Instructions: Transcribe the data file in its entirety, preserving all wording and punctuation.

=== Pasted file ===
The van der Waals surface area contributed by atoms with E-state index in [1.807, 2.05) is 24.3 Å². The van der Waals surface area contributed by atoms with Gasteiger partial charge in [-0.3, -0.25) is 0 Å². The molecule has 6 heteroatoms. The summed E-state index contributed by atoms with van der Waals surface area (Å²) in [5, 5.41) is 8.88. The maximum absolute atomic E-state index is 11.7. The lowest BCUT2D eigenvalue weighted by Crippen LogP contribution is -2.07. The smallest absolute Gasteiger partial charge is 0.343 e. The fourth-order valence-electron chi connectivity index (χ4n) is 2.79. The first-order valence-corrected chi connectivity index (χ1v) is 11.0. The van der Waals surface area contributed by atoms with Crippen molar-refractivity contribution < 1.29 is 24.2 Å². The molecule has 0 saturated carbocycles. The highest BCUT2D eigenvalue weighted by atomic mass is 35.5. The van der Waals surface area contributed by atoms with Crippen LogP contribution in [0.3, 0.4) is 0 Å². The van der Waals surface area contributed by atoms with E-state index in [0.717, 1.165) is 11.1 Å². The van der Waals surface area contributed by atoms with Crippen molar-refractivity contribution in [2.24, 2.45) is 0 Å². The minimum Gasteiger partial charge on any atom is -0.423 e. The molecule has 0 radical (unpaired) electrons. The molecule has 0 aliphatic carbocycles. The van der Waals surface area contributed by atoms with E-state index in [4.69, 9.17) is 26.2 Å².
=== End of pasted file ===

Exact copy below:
The van der Waals surface area contributed by atoms with E-state index in [1.807, 2.05) is 24.3 Å². The van der Waals surface area contributed by atoms with Gasteiger partial charge in [-0.3, -0.25) is 0 Å². The molecule has 6 heteroatoms. The summed E-state index contributed by atoms with van der Waals surface area (Å²) in [5, 5.41) is 8.88. The maximum absolute atomic E-state index is 11.7. The lowest BCUT2D eigenvalue weighted by Crippen LogP contribution is -2.07. The smallest absolute Gasteiger partial charge is 0.343 e. The fourth-order valence-electron chi connectivity index (χ4n) is 2.79. The first-order valence-corrected chi connectivity index (χ1v) is 11.0. The van der Waals surface area contributed by atoms with Crippen molar-refractivity contribution < 1.29 is 24.2 Å². The molecule has 0 saturated carbocycles. The highest BCUT2D eigenvalue weighted by atomic mass is 35.5. The van der Waals surface area contributed by atoms with Crippen LogP contribution in [0.3, 0.4) is 0 Å². The van der Waals surface area contributed by atoms with E-state index in [0.717, 1.165) is 11.1 Å². The van der Waals surface area contributed by atoms with Crippen molar-refractivity contribution in [2.24, 2.45) is 0 Å². The minimum Gasteiger partial charge on any atom is -0.423 e. The molecule has 0 radical (unpaired) electrons. The molecule has 0 aliphatic carbocycles. The van der Waals surface area contributed by atoms with E-state index in [4.69, 9.17) is 26.2 Å².